Wednesday, July 14, 2004

Jdub Mix has a report and video clip about the unity performances featuring chassidic reggae singer Matisyahu and human beatbox Kenny Mohammed.

JDub record label head Aaron Bisman is interviewed too.

It seems Bisman's view of inclusion includes anti-Israel Palestinian rappers, but not any right-of-center Israelis. I can't remember where I saw it, hence no link, but I remember seeing Bisman quoted as saying that the reason he didn't invite Subliminal to participate was because of his right-wing views.

In general, that's something about these "unity" or tolerance programs that seems to stand out. There are always left-wing Israeli and Palestinian performers at these events, but never any right-wing musicians. And even centrist Israelis rarely seem to appear.

Incidentally, you can read some reactions from people who attended the Unity Sessions event here.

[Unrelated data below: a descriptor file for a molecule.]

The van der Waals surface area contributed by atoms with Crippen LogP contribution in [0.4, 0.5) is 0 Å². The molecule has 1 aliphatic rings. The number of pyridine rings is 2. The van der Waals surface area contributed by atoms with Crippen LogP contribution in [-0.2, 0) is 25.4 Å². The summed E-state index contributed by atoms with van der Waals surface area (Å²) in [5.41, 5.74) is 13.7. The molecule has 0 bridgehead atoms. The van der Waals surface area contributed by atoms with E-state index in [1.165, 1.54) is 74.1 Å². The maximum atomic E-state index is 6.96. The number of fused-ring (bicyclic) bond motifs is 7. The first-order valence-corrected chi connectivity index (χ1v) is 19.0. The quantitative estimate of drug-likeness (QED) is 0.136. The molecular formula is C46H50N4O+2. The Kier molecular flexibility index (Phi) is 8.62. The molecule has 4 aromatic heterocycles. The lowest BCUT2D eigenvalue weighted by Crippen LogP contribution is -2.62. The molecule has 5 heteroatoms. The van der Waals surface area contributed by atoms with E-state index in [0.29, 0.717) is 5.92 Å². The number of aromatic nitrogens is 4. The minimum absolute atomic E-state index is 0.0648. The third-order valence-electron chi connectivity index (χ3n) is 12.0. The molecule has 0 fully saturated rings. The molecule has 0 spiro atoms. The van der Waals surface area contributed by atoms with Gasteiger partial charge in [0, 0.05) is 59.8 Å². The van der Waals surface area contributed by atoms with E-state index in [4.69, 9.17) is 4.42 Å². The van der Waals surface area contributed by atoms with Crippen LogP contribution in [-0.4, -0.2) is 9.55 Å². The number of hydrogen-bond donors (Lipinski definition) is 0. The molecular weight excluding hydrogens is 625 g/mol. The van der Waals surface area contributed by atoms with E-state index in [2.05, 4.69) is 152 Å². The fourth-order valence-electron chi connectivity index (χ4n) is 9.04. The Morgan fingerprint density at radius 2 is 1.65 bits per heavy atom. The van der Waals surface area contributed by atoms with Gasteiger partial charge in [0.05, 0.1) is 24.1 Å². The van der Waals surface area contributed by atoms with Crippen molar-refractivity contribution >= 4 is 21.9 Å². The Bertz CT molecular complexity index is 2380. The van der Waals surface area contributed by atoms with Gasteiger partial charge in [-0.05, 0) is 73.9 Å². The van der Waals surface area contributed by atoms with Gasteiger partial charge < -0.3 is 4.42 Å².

Thanks, E!

Update: I found that Bisman quote I referenced above (it's from a New York Times article) on of all places.
One of the biggest Israeli rap stars, Subliminal (né Kobi Shimoni), was not invited to the concert. Striking a gangsta pose with heavy jewelry, including his signature bejeweled Star of David, Subliminal represents the right wing of Israeli rap. His latest album has gone platinum in Israel (more than 40,000 copies) on the strength of catchy anthems and incendiary nationalist imagery, as in "Divide and Conquer," where he says: "The country is shaking like a cigarette in the mouth of Yasir Arafat."
Subliminal has already created a divide in the hip-hop community. Aaron Bisman, the founder of JDub Records and one of the promoters of the Prospect Park concert, said he did not invite Subliminal because he did not think the concert's message of openness and peace would be of interest to him.
So nationalism is good... as long as it's not Jewish nationalism.